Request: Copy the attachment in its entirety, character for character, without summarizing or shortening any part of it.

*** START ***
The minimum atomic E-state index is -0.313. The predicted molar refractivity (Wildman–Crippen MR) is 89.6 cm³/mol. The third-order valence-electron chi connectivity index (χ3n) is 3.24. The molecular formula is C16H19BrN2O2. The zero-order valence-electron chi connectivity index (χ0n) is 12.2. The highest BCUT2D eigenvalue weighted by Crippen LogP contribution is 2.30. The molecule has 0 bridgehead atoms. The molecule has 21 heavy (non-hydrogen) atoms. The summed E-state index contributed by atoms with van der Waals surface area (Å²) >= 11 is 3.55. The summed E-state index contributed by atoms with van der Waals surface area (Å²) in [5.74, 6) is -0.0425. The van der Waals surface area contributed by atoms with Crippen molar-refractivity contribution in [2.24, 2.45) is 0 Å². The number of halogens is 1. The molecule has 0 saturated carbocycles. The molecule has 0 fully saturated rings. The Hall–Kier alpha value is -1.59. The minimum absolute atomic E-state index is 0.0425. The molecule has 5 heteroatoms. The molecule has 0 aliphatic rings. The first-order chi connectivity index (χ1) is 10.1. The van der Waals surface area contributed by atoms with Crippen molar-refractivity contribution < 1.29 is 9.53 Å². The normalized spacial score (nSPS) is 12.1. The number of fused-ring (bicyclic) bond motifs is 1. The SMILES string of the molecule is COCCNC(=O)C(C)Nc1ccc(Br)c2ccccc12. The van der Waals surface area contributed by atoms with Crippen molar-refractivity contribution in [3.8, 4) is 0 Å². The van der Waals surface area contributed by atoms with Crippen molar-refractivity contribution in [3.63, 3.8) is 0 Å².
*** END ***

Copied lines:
The minimum atomic E-state index is -0.313. The predicted molar refractivity (Wildman–Crippen MR) is 89.6 cm³/mol. The third-order valence-electron chi connectivity index (χ3n) is 3.24. The molecular formula is C16H19BrN2O2. The zero-order valence-electron chi connectivity index (χ0n) is 12.2. The highest BCUT2D eigenvalue weighted by Crippen LogP contribution is 2.30. The molecule has 0 bridgehead atoms. The molecule has 21 heavy (non-hydrogen) atoms. The summed E-state index contributed by atoms with van der Waals surface area (Å²) >= 11 is 3.55. The summed E-state index contributed by atoms with van der Waals surface area (Å²) in [5.74, 6) is -0.0425. The van der Waals surface area contributed by atoms with Crippen molar-refractivity contribution in [2.24, 2.45) is 0 Å². The number of halogens is 1. The molecule has 0 saturated carbocycles. The molecule has 0 fully saturated rings. The Hall–Kier alpha value is -1.59. The minimum absolute atomic E-state index is 0.0425. The molecule has 5 heteroatoms. The molecule has 0 aliphatic rings. The first-order chi connectivity index (χ1) is 10.1. The van der Waals surface area contributed by atoms with Crippen molar-refractivity contribution < 1.29 is 9.53 Å². The normalized spacial score (nSPS) is 12.1. The number of fused-ring (bicyclic) bond motifs is 1. The SMILES string of the molecule is COCCNC(=O)C(C)Nc1ccc(Br)c2ccccc12. The van der Waals surface area contributed by atoms with Crippen molar-refractivity contribution in [3.8, 4) is 0 Å². The van der Waals surface area contributed by atoms with Crippen molar-refractivity contribution in [3.63, 3.8) is 0 Å².